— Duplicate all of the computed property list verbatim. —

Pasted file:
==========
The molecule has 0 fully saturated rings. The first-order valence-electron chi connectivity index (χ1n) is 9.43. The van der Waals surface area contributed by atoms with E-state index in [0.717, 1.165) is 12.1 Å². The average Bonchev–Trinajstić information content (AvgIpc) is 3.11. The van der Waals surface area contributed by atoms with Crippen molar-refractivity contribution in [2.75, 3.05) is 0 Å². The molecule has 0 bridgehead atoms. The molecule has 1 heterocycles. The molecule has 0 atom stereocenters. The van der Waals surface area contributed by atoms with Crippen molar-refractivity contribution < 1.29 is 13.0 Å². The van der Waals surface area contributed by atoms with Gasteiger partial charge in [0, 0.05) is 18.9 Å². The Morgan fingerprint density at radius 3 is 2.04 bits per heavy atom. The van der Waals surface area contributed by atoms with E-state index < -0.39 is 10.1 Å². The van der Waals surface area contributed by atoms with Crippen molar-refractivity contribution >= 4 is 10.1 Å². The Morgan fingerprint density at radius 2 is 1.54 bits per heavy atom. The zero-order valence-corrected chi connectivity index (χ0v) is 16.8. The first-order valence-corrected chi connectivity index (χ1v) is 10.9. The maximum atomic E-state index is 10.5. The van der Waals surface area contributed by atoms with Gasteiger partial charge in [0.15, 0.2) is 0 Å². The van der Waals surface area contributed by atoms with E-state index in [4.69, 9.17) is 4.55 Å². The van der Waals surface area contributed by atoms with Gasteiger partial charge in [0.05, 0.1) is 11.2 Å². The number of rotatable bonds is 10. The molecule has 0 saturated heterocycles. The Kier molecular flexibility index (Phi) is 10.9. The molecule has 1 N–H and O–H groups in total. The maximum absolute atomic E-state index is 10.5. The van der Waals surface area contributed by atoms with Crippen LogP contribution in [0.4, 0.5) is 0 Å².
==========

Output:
The molecule has 0 fully saturated rings. The first-order valence-electron chi connectivity index (χ1n) is 9.43. The van der Waals surface area contributed by atoms with E-state index in [0.717, 1.165) is 12.1 Å². The average Bonchev–Trinajstić information content (AvgIpc) is 3.11. The van der Waals surface area contributed by atoms with Crippen molar-refractivity contribution in [2.75, 3.05) is 0 Å². The molecule has 0 bridgehead atoms. The molecule has 1 heterocycles. The molecule has 0 atom stereocenters. The van der Waals surface area contributed by atoms with Crippen molar-refractivity contribution < 1.29 is 13.0 Å². The van der Waals surface area contributed by atoms with Gasteiger partial charge in [0, 0.05) is 18.9 Å². The Morgan fingerprint density at radius 3 is 2.04 bits per heavy atom. The van der Waals surface area contributed by atoms with E-state index < -0.39 is 10.1 Å². The van der Waals surface area contributed by atoms with Crippen molar-refractivity contribution >= 4 is 10.1 Å². The Morgan fingerprint density at radius 2 is 1.54 bits per heavy atom. The zero-order valence-corrected chi connectivity index (χ0v) is 16.8. The first-order valence-corrected chi connectivity index (χ1v) is 10.9. The maximum atomic E-state index is 10.5. The van der Waals surface area contributed by atoms with Gasteiger partial charge in [0.15, 0.2) is 0 Å². The van der Waals surface area contributed by atoms with E-state index in [4.69, 9.17) is 4.55 Å². The van der Waals surface area contributed by atoms with Gasteiger partial charge in [0.05, 0.1) is 11.2 Å². The number of rotatable bonds is 10. The molecule has 0 saturated heterocycles. The Kier molecular flexibility index (Phi) is 10.9. The molecule has 1 N–H and O–H groups in total. The maximum absolute atomic E-state index is 10.5. The van der Waals surface area contributed by atoms with Crippen LogP contribution in [0.4, 0.5) is 0 Å².